Some ANC provincial premiers, such as Gauteng’s David Makhura, questioned the KZN ANC’s announcement; Zuma and ANC General Secretary Gwede Mantashe had banned ANC members and provinces from publicly campaigning until October. Opponents of Zuma’s second-term bid accuse him of manipulating party rules and state institutions.
Journalists at the SA Broadcasting Corporation say they are under pressure to expose corruption and wrongdoing by Zuma’s opponents to boost his record. The Zuma camp is to propose that new senior television and radio appointments will be vetted by the intelligence agencies, which have themselves been purged.
Malema still hopes to affect the outcome at Mangaung by backing Zuma’s foes. ANCYL Spokesman Floyd Shivambu, sacked along with his close ally Malema, forecasts that Zuma will lose the leadership. They have been galvanising ANCYL structures to support them across the provinces, which are the basis of their political muscle.
Malema and the League outraged Zuma by appearing at an ANC rally in Limpopo, calling for Zuma to stand down and for Motlanthe to replace him. Thousands of ANCYL supporters wore T-shirts sporting the General Secretary’s face and reading ‘Motlanthe for President’. Motlanthe, who was present, unconvincingly told his supporters that T-shirts promoting one candidate were not in the ‘spirit’ of the ANC. Deputy General Secretary Thandi Modise came out in support of the League. Limpopo Premier Cassel Mathale is one of Malema’s most powerful allies and has tilted the provincial government against Zuma.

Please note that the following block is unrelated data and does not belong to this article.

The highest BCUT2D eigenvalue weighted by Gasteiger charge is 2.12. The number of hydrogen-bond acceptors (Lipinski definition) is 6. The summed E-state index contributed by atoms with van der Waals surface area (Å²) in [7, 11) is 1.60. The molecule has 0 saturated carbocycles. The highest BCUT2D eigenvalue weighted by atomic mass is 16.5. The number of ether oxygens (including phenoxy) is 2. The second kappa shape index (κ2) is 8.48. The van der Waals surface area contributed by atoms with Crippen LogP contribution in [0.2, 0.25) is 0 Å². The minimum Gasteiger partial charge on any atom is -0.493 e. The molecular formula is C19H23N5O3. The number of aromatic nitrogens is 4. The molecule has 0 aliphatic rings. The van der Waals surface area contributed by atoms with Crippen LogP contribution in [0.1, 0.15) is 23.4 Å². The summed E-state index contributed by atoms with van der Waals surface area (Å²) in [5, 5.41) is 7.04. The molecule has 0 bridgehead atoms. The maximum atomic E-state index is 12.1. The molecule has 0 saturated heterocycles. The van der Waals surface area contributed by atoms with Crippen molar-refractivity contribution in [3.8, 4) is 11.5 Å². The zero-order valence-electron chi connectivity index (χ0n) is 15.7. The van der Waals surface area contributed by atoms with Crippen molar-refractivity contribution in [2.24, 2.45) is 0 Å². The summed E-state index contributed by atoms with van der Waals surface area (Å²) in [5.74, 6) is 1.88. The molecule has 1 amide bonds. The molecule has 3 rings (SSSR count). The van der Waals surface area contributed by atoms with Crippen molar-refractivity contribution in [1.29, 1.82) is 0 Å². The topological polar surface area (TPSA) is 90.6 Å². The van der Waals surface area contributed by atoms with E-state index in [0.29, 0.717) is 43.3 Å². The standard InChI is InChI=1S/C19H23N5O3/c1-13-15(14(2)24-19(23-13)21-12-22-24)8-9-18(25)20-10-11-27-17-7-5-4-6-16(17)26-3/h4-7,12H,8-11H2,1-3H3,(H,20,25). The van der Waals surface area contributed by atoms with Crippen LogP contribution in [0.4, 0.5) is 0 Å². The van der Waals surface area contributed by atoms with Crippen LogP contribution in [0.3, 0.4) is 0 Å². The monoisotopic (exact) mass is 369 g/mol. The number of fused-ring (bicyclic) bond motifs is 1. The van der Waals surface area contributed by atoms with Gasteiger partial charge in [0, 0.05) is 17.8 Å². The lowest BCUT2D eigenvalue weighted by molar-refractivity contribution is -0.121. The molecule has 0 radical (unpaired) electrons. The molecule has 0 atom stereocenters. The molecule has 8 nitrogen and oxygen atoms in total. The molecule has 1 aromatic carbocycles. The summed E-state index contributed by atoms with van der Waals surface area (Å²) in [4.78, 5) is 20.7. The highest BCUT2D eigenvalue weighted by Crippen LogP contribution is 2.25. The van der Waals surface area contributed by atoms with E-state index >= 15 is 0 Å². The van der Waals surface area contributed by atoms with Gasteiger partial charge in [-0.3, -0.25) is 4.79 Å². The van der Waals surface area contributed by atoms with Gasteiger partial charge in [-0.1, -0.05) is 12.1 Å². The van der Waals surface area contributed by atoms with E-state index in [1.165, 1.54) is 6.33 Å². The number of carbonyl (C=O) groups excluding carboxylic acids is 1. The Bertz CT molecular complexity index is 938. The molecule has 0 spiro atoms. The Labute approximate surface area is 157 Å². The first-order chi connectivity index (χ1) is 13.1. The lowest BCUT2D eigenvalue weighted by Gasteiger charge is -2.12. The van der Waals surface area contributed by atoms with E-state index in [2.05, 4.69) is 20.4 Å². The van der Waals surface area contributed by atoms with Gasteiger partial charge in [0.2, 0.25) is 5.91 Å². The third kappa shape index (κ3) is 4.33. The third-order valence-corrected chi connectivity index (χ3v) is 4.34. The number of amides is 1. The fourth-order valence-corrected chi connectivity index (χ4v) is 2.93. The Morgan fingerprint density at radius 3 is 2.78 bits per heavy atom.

Zuma and Motlanthe now talk to each other only at ANC events, where they have to appear cordial. Motlanthe’s strategists believe the Zuma camp is trying to leak dirt and dent his rival’s image. Some reports have emerged claiming that Motlanthe’s partner, Gugu Mtshali, used her ANC and government connections to secure sanctions-busting deals in Iran. Motlanthe’s camp said these allegations were ‘fabricated’ by Zuma’s campaigners. At a press conference, Motlanthe invited the police, prosecuting authorities and the Public Protector to investigate the claims – in contrast to Zuma’s aggressive response to any claims of wrongdoing.
As for Malema, Zuma is happy to have him tied up in appeals and court battles to lift his suspension, sidelining him as a force in the party. Zuma also wants the ANCYL’s pro- and anti-Malema factions to battle it out over how to respond to Malema’s suspension and to bar ANC leaders such as Mathews Phosa and Motlanthe from supporting Malema at public rallies.
Public Protector Thuli Madonsela last year instructed the Limpopo government to stop contracts awarded to On Point Engineering, a company linked to Malema, while she investigated the contracts it had won. Malema’s family trust, Ratanang, is a shareholder in On Point, which received big contracts from Limpopo. Leaked documents also showed that Sexwale’s company, Mvelaphanda Holdings, allegedly paid R100,000 to Ratanang Trust in 2010. Zuma’s people claim they have evidence of other cash payments from Sexwale to Malema.
In this very personal fight between two former allies, Zuma may be older and wiser but Malema and his network are showing surprising resilience. Most remarkable is how seriously party heavyweights such as Sexwale and Motlanthe seem to take the Malema factor. Several tough months of party in-fighting lie ahead.